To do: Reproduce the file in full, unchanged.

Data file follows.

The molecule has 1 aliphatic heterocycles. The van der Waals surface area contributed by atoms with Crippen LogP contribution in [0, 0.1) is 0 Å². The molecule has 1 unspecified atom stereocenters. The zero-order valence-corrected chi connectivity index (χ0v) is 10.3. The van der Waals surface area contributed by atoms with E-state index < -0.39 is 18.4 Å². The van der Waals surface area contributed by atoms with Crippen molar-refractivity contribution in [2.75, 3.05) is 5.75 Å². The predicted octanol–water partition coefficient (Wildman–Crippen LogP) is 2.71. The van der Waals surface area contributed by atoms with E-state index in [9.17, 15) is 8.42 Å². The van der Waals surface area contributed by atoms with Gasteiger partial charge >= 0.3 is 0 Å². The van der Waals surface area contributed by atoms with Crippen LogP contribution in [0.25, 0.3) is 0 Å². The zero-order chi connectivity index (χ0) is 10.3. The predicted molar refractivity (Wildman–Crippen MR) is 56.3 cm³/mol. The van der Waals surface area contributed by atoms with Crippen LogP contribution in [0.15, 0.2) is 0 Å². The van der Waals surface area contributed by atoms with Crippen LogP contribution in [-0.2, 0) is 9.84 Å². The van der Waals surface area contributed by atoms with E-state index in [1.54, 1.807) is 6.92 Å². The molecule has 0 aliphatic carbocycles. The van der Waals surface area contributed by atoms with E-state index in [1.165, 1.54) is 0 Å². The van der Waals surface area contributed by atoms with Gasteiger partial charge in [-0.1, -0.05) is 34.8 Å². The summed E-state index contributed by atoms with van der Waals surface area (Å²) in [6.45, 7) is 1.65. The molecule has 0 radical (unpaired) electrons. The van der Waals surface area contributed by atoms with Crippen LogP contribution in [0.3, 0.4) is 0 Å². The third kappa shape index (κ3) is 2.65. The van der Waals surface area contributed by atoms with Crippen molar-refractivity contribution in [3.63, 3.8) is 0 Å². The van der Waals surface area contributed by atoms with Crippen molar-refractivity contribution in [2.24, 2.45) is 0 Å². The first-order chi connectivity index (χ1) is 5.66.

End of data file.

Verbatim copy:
The molecule has 1 aliphatic heterocycles. The van der Waals surface area contributed by atoms with Crippen LogP contribution in [0, 0.1) is 0 Å². The molecule has 1 unspecified atom stereocenters. The zero-order valence-corrected chi connectivity index (χ0v) is 10.3. The van der Waals surface area contributed by atoms with E-state index < -0.39 is 18.4 Å². The van der Waals surface area contributed by atoms with Crippen molar-refractivity contribution in [2.75, 3.05) is 5.75 Å². The predicted octanol–water partition coefficient (Wildman–Crippen LogP) is 2.71. The van der Waals surface area contributed by atoms with E-state index in [9.17, 15) is 8.42 Å². The van der Waals surface area contributed by atoms with Gasteiger partial charge >= 0.3 is 0 Å². The van der Waals surface area contributed by atoms with Crippen LogP contribution in [0.25, 0.3) is 0 Å². The zero-order chi connectivity index (χ0) is 10.3. The predicted molar refractivity (Wildman–Crippen MR) is 56.3 cm³/mol. The van der Waals surface area contributed by atoms with Crippen LogP contribution in [0.15, 0.2) is 0 Å². The van der Waals surface area contributed by atoms with Crippen LogP contribution in [-0.2, 0) is 9.84 Å². The van der Waals surface area contributed by atoms with E-state index in [1.54, 1.807) is 6.92 Å². The molecule has 0 aliphatic carbocycles. The van der Waals surface area contributed by atoms with E-state index in [1.165, 1.54) is 0 Å². The van der Waals surface area contributed by atoms with Gasteiger partial charge in [-0.1, -0.05) is 34.8 Å². The summed E-state index contributed by atoms with van der Waals surface area (Å²) in [6.45, 7) is 1.65. The molecule has 0 radical (unpaired) electrons. The van der Waals surface area contributed by atoms with Crippen LogP contribution in [0.3, 0.4) is 0 Å². The third kappa shape index (κ3) is 2.65. The van der Waals surface area contributed by atoms with Crippen molar-refractivity contribution in [3.63, 3.8) is 0 Å². The van der Waals surface area contributed by atoms with Crippen molar-refractivity contribution in [2.24, 2.45) is 0 Å². The first-order chi connectivity index (χ1) is 5.66.